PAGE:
Author: Grigor Gatchev

The free and open source software world offers many different licenses, and this richness has both advantages and disadvantages. On one hand, developers differ in what they want to let others do with their code, and consequently need different licenses. On the other, many licenses do not allow anyone to use the code to which they apply inside products governed by other licenses (cross-license sharing). But this problem may be solved by a special kind of license — a metalicense.

A wide spectrum of free licenses is a good thing, since if a developer cannot find or create a license that meets his vision of how people should use his product, he may refrain from freeing it. In the open source world, licenses range from BSD-type licenses, which allow completely free usage of the software without any limitations, to GPL-type licenses, which demand derivatives of the software to be also free (sometimes called copyleft licenses).

However, this abundance of licenses is also a disadvantage for FOSS, since it fragments the open source code pool between the different licenses, and thus hampers the growth of a common code base, one of FOSS’s greatest strengths.

Often the barrier erected by disparate licenses is neglected. You can find such “illegal” cross-license code sharing in most big FOSS packages, as a means to retain the code pool integrity. Few people seem bothered by this practice, but it is a potential problem, and we would be better without it.

We can’t avoid license fragmentation, as it is the inevitable price of the objective need for different license types. However, from a legal viewpoint, the FOSS pool is already very fragmented. While much of it is still governed by the GPL, there are already a lot of GPL-like and BSD-like licenses. If things continue this way — and they are going to — we may soon have license wars inside FOSS, which is a problem we don’t need and must do everything we can to avoid.

One possible approach may be to convince the holders of similar licenses to negotiate common licenses that suit all of them, and to produce one license from the lot. However, in many cases this will be impossible, and in many others the compromise would be hard to achieve and fragile to keep.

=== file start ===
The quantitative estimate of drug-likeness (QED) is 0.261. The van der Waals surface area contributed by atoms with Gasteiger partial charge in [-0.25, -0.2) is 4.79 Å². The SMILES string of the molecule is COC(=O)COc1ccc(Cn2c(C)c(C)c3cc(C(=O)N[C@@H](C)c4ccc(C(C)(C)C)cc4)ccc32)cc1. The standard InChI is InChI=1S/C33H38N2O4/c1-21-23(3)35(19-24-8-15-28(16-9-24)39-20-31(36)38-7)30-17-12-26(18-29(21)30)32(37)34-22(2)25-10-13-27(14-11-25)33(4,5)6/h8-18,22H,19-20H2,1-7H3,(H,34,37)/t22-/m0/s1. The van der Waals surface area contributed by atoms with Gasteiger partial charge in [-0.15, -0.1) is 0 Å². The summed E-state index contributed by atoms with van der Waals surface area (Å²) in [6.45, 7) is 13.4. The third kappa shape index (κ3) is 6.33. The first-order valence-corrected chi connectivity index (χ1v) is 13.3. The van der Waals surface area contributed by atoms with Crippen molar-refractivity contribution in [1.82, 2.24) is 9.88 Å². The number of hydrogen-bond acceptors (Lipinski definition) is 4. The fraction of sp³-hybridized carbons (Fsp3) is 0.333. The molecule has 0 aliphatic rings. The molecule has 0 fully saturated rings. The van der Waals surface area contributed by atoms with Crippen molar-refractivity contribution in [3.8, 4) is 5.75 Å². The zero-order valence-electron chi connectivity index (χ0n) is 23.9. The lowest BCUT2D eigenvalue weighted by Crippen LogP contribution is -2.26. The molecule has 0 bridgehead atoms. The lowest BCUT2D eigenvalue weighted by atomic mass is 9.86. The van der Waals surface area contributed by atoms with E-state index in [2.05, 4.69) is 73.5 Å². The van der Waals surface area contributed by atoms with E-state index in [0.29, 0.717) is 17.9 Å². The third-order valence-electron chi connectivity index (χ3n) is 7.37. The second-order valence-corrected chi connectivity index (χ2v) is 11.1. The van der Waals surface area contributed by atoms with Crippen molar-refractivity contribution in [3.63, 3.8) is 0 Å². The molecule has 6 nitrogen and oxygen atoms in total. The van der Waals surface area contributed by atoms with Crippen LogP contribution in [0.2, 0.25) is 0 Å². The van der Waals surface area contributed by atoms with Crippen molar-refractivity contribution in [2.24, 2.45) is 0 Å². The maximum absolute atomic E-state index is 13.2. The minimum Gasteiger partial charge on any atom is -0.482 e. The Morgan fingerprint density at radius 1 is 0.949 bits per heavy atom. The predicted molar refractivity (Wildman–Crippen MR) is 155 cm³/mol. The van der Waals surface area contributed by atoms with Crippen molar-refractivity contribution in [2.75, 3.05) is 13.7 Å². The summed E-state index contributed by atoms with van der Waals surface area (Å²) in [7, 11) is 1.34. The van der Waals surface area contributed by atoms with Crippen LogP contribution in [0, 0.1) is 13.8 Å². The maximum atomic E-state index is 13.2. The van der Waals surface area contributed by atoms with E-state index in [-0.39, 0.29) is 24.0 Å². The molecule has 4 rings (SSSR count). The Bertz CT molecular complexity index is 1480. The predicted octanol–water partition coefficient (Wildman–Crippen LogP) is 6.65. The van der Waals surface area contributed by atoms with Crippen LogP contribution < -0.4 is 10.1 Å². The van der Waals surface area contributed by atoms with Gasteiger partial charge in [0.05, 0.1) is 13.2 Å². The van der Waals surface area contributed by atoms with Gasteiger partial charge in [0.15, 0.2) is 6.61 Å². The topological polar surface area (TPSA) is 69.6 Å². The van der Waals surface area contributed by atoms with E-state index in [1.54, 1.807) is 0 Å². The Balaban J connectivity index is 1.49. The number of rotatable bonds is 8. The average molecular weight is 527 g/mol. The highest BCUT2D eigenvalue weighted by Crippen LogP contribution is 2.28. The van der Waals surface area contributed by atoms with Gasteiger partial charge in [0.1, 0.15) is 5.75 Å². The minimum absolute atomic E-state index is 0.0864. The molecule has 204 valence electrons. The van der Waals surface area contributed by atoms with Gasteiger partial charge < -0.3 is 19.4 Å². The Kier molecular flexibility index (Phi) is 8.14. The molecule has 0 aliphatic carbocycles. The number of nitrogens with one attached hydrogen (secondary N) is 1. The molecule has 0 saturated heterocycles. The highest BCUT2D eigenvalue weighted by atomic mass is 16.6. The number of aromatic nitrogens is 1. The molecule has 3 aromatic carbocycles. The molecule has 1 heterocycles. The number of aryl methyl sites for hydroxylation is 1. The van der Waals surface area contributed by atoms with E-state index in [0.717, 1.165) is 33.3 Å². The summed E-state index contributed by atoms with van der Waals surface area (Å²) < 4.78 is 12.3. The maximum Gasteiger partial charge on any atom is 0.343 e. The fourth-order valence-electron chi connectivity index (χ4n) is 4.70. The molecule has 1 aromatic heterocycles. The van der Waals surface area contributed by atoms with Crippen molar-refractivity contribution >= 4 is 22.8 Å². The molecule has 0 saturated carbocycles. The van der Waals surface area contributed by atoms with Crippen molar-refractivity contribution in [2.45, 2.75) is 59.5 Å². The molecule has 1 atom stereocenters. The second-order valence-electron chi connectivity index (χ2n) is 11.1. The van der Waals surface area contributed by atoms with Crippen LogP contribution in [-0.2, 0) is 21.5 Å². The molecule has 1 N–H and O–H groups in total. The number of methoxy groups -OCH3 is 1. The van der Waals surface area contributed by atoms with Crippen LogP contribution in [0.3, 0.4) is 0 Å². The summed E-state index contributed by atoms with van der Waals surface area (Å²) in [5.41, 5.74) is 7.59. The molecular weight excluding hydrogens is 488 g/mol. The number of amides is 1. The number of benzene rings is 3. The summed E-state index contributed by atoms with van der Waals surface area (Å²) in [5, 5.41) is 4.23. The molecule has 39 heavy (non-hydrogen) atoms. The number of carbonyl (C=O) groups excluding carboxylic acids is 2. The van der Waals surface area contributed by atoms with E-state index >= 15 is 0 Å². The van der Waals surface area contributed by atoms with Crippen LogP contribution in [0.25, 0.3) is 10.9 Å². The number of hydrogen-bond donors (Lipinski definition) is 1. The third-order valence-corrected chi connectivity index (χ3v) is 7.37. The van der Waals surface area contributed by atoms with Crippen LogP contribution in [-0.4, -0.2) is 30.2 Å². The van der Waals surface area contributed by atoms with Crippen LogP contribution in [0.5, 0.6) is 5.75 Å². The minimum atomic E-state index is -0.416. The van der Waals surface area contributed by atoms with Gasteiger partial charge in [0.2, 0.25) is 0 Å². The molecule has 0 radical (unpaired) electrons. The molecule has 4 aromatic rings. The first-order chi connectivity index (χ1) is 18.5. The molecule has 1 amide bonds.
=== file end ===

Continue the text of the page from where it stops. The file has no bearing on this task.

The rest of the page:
Another way is to mediate negotiations between these holders for “cross-licensing” that allows sharing of code across the free licenses. However, this too may be unsuccessful; the creators of similar but non-sharing licenses must have had some reasons to create them, and make them non-sharing.

A third approach, which avoids most of these problems, is metalicensing.

Metalicensing basics

In its simplest form a metalicense is a license that permits code to be used under any of the licenses in a list. A more complex form may include a set of additional requirements and provisions.

A metalicense can legally circumvent the non-sharing demands of the copyleft FOSS licenses. For example, if a code is licensed under a metalicense that allows using it with Sun’s CDDL or the GPL, it can be legally included in both CDDL- and GPL-licensed software. And if the derivatives of this code are also licensed under this metalicense, they will be compatible with both CDDL and GPL too. Since the non-sharing part of most copyleft licenses is usually designed to ensure the freedom of the code, and not to lock it in, metalicensing a code to more than one of them should not be a contradiction to the copyleft spirit.

The developer may wish to transfer maintenance of the license list itself to a trusted entity that can keep it in accordance with the original idea. Thus, even if the metalicense itself is non-sharing, it will allow using the code under as broad range of licenses as the developer desires, and the list maintainer will ensure that this range will include new licenses that match the criteria, without the need for the developer to constantly watch the license news, and to re-license again and again the code.

Many possible metalicenses may share the same main text, if it is carefully considered, and differ only in the list of permitted licenses.

The licenses in the list may also be metalicenses. This would allow a developer to create a hierarchical structure of licenses to allow. It might also educate developers on license types and relations, since they understand hierarchical structures much better than legalese. šŸ˜‰

All these are definite advantages over the specific licenses. New code may be metalicensed instead of or in addition to specifically licensed, and old code could be relicensed under metalicenses. The more code that is metalicensed, the less the fragmentation of the FOSS code pool — and the better for us all.

To see a couple of examples of possible metalicense wording, please visit the author’s page.


  • Free Software